As a binder jet additive manufacturing specialist, ExOne has expertise ranging across a variety of different materials. Working with sand, the company has become well established in the investment casting industry, providing a custom solution for the production of core tooling. On the other hand, with its metal 3D printing capabilities, ExOne is providing its customers with geometric flexibility and precision that exceeds the capabilities of investment casting.
Today, almost half the installed base of ExOne 3D printers around the world are metal binder jetting machines. For the manufacture of end-use parts, this includes the new production X1 25PRO, which is shipping to customers this quarter, and the X1 160PRO, which was announced this month. At the other end of the spectrum, the Innovent+ is regularly applied to R&D, prototyping and material development projects.
Now, fulfilling the industry’s growing demand for metal 3D printing in production, ExOne has released the X1 160PRO, the company’s largest machine yet with a build envelope measuring 800 x 500 x 400 mm or 160 liters, thus the name.
Comparing binder jet to where ExOne started over 20 years ago, it is plain to see just how far the 3D printing industry has progressed.
The foundations of ExOne metal 3D printing
ExOne is rooted in the early 1990s ProMetal division of Extrude Hone Corp. Through this division, Extrude Hone began exploring opportunities in metal 3D printing as early as 1995. The following year, the company obtained an exclusive license to an inkjet 3D printing process patented by researchers at the Massachusetts Institute of Technology (MIT). Building on the MIT approach, Extrude Hone released its first commercial efforts in the metal 3D printing space in 1998, debuting the ProMetal RTS-300.
The technology used in the ProMetal RTS-300 is the very same method that forms the basis of ExOne’s metal 3D printers today. Now onto its tenth metal 3D printer with the X1 160PRO, over the years ExOne has made vital technical developments, taking into account customer feedback and continued internal use.
In 2002, years after the initial development of metal 3D printer, Extrude Hone made its first entry into the sand 3D printing market. In the three years after this, the company would be re-established as ExOne as we know it today, following a strategic asset transfer by the late founder Larry Rhoades.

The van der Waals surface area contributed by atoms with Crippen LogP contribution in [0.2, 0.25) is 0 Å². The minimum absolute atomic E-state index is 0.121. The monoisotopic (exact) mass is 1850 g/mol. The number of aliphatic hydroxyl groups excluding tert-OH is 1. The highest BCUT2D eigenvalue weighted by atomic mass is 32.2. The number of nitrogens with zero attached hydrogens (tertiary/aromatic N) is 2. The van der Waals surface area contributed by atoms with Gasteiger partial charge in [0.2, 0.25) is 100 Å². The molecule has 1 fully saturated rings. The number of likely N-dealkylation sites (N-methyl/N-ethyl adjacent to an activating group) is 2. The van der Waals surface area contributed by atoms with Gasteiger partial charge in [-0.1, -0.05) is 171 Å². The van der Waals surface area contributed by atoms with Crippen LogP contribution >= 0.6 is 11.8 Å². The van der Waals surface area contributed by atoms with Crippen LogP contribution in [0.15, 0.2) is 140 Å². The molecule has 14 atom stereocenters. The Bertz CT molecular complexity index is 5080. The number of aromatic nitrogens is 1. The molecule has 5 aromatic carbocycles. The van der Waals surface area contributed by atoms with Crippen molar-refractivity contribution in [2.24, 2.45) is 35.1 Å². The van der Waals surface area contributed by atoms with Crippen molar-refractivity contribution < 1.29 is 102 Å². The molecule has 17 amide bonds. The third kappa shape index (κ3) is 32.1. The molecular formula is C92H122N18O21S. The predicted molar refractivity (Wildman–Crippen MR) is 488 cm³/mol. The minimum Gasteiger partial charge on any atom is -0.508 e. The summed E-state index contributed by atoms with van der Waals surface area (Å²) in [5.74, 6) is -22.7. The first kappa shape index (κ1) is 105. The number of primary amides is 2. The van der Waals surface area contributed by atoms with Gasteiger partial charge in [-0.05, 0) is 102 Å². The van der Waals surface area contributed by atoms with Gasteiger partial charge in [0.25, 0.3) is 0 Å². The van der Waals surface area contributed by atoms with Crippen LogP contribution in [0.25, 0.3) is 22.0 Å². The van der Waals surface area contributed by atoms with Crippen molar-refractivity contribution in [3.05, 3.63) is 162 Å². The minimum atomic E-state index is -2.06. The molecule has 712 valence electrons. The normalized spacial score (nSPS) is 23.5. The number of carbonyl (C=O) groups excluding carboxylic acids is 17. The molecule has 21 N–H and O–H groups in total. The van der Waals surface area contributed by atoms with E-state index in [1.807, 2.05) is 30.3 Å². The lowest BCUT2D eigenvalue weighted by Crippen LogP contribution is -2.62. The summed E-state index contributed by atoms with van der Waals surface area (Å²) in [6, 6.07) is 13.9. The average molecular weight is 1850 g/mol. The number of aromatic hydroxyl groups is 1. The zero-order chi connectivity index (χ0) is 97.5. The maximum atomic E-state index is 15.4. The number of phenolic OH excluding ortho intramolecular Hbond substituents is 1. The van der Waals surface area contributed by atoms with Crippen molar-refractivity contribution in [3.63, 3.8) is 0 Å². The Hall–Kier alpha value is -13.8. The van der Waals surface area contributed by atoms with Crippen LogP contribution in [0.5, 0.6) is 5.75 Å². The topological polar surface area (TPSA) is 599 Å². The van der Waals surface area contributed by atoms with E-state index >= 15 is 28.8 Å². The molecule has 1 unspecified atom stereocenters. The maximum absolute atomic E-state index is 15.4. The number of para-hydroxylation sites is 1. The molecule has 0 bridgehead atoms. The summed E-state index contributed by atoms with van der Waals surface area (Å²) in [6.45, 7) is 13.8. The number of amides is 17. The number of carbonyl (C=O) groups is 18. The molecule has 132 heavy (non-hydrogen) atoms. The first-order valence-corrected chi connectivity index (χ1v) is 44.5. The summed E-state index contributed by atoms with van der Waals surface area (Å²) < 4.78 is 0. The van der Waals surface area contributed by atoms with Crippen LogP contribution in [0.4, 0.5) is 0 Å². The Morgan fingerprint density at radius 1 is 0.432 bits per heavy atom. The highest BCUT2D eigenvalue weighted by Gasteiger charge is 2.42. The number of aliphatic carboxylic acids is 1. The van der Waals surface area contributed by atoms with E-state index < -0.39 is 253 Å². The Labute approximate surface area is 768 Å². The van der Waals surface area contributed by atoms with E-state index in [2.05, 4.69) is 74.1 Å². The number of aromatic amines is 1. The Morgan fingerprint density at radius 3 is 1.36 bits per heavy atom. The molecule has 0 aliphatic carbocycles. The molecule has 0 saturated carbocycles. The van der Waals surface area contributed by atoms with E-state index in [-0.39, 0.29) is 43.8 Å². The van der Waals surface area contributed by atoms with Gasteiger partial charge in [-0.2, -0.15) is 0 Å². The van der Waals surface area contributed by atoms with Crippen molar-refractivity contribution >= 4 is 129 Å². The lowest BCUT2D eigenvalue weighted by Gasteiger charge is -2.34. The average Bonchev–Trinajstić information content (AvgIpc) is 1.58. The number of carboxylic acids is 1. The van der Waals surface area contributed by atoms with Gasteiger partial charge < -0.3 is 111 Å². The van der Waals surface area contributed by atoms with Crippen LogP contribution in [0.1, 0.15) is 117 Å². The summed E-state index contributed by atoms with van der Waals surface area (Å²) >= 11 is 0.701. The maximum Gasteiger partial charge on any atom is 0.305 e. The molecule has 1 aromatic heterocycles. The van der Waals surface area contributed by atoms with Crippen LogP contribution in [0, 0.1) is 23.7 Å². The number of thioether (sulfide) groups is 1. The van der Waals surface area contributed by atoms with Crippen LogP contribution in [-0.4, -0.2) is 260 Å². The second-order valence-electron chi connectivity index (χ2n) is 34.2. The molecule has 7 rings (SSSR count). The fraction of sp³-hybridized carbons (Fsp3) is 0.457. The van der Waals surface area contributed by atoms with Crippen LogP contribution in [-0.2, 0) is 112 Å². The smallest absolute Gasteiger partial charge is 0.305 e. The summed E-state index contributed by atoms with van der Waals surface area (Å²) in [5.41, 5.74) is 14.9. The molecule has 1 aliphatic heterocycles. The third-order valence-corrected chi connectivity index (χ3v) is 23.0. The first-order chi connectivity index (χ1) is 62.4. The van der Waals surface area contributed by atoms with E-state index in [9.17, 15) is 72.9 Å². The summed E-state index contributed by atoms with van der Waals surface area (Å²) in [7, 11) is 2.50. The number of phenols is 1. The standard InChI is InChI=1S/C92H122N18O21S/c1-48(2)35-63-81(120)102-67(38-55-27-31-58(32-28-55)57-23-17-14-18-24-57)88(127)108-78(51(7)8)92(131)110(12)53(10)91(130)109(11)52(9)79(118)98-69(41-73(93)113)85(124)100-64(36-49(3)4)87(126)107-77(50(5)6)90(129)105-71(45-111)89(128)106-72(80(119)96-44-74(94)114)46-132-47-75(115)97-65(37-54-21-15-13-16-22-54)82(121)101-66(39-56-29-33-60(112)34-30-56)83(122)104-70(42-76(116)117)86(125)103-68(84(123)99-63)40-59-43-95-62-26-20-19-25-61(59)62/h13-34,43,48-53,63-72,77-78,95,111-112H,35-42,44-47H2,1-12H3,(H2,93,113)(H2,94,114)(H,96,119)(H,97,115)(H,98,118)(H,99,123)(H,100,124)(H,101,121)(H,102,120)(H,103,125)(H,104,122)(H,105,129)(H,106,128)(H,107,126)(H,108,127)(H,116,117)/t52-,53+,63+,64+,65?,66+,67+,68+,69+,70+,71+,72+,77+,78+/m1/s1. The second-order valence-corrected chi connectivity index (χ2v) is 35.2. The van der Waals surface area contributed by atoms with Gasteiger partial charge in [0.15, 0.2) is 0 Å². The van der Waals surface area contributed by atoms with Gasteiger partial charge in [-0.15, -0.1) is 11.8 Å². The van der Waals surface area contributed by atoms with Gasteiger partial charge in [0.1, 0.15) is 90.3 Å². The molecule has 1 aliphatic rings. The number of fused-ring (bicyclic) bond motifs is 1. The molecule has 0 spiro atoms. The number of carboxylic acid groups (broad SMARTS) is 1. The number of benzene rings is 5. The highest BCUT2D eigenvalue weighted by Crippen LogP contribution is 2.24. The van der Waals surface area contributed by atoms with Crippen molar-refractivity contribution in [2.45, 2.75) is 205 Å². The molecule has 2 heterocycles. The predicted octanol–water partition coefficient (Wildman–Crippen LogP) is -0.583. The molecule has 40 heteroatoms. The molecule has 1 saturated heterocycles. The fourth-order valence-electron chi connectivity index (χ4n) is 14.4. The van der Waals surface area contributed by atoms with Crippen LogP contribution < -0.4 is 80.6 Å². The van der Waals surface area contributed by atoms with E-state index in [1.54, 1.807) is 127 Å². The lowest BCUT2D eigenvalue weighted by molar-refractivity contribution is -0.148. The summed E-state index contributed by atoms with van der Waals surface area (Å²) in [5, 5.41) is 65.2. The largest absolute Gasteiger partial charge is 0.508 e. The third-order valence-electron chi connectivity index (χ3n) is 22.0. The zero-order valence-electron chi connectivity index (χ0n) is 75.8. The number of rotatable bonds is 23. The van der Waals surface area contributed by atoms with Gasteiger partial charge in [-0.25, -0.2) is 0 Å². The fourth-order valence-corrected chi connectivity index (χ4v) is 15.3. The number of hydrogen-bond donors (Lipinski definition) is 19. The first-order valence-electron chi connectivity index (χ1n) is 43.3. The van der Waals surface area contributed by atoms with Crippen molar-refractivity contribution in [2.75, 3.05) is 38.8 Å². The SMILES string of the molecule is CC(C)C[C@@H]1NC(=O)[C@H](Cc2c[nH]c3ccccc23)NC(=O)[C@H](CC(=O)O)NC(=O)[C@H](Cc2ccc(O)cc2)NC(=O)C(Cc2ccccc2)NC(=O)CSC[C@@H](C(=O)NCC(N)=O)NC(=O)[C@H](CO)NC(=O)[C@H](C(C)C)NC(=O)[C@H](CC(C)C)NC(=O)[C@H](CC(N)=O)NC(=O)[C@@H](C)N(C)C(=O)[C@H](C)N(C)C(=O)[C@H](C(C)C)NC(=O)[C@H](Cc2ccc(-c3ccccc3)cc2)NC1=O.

Prototyping, series production and parts on demand
As the founder of Extrude Hone, Rhoades sold the company to Kennametal in 2005, retaining only the assets of the ProMetal division’s 3D printing business. Believing strongly in the potential of 3D binder jetting, Rhoades then transferred these assets over to The Ex One Company LLC in the same year, naming the company in tribute to the sold Extrude Hone.
Following Rhoades’ untimely death in 2007, The Ex One Company LLC was purchased by current Chairman of the Board S. Kent Rockwell. In 2013, it changes its name to The ExOne Company, and it completed a successful IPO on the Nasdaq.
Today, metal 3D printing still forms a core portion of ExOne’s business. Of the seven 3D printers currently forming ExOne’s system portfolio, four are metal machines. Growing in capabilities (and often in size) with every new generation, the company is committed to supporting the gamut of 3D printing applications with its products: from prototyping to series production, and parts on demand.
For a hands-on look at some of the latest ExOne 3D printers, visitors to Formnext 2019 are invited to the company booth in hall 12.0 stand C21.
The full range of ExOne metal and sand 3D printers can also be found online here.
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Featured image shows a metal 3D printed torque converter. Photo via ExOne